3. RNA World: Nowadays DNA needs proteins in order to form, and proteins require DNA to form, so how could these have formed without each other? The answer may be RNA, which can store information like DNA, serve as an enzyme like proteins, and help create both DNA and proteins. Later DNA and proteins succeeded this “RNA world,” because they are more efficient. RNA still exists and performs several functions in organisms, including acting as an on-off switch for some genes. The question still remains how RNA got here in the first place. And while some scientists think the molecule could have spontaneously arisen on Earth, others say that was very unlikely to have happened. Other nucleic acids other than RNA have been suggested as well, such as the more esoteric PNA or TNA.

2. Simple Beginnings: Instead of developing from complex molecules such as RNA, life might have begun with smaller molecules interacting with each other in cycles of reactions. These might have been contained in simple capsules akin to cell membranes, and over time more complex molecules that performed these reactions better than the smaller ones could have evolved, scenarios dubbed “metabolism-first” models, as opposed to the “gene-first” model of the “RNA world” hypothesis.

1. Panspermia: Perhaps life did not begin on Earth at all, but was brought here from elsewhere in space, a notion known as panspermia. For instance, rocks regularly get blasted off Mars by cosmic impacts, and a number of Martian meteorites have been found on Earth that some researchers have controversially suggested brought microbes over here, potentially making us all Martians originally. Other scientists have even suggested that life might have hitchhiked on comets from other star systems. However, even if this concept were true, the question of how life began on Earth would then only change to how life began elsewhere in space.


Mix of Coffee, Genetics May Prevent Parkinson’s

A recent study co-authored by Evergreen Healthcare neurologist Pinky Agarwal finds good news for coffee drinkers: consuming caffeinated coffee may significantly reduce the risk of Parkinson’s disease in some men and women depending on their genetics, according to research recently published by the Public Library of Science.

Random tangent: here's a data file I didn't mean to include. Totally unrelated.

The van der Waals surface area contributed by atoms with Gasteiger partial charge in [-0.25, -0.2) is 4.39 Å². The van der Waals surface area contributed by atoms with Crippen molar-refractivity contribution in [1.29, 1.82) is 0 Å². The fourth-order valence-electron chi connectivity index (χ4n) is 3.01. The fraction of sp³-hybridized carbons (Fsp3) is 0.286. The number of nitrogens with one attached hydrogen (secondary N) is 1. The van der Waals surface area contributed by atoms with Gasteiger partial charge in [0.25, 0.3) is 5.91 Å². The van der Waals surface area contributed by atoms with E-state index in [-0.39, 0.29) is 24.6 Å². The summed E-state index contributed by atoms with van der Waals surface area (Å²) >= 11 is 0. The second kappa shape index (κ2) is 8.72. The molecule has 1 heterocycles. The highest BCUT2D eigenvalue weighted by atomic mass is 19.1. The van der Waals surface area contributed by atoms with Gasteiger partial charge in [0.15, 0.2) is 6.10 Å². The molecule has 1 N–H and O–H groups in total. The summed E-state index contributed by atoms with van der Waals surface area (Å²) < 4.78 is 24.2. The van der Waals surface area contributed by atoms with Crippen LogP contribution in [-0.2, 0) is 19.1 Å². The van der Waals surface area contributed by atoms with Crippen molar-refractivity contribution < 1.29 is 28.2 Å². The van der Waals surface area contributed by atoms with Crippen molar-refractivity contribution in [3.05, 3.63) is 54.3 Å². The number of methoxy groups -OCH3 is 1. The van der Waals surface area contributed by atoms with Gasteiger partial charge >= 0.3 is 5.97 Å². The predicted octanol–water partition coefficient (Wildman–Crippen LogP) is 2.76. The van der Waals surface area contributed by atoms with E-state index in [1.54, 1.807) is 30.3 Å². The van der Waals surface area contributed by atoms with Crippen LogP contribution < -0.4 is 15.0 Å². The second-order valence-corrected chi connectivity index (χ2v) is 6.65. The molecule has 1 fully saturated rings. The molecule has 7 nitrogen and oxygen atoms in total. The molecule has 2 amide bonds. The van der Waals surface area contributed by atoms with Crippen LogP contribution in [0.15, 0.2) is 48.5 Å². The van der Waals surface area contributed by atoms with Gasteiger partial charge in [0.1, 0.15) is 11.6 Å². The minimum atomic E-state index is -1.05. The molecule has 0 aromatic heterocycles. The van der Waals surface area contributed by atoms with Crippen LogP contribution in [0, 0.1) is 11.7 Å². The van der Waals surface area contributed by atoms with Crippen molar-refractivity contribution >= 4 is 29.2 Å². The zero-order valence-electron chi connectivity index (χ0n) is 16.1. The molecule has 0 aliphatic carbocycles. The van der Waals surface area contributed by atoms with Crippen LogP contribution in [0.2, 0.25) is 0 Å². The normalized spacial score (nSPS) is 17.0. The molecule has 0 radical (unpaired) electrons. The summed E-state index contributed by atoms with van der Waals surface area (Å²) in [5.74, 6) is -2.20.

Read more: http://www.laboratoryequipment.com/news-Mix-of-Coffee-Genetics-May-Prevent-Parkinsons-020612.aspx

The number of genes in the human genome, according to the most recent analysis by a group out of MIT/Harvard. This is down from old-school estimates of 150,000 and moderately lower than the numbers hypothesized after the Human Genome Project (35,000). The new analysis uses a way of comparing many species in order to predict what is and isn’t a gene in the human genome, since we don’t know how to ID them in a foolproof manner yet. So there you have it, every cell in your body has ~20,500 tools in its toolbox to make it . .  well, IT and you … well YOU. It’s all in the combinations. 





You don’t find many designers working in the funeral business thinking about more creative ways for you to leave this world (and maybe they should be). However, Spanish designer Martin Azua has combined the romantic notion of life after death with an eco solution to the dirty business of the actual, you know, transition.

His Bios Urn is a biodegradable urn made from coconut shell, compacted peat and cellulose and inside it contains the seed of a tree. Once your remains have been placed into the urn, it can be planted and then the seed germinates and begins to grow. You even have the choice to pick the type of plant you would like to become, depending on what kind of planting space you prefer. 

(via This Awesome Urn Will Turn You into a Tree After You Die | Design for Good | Big Think)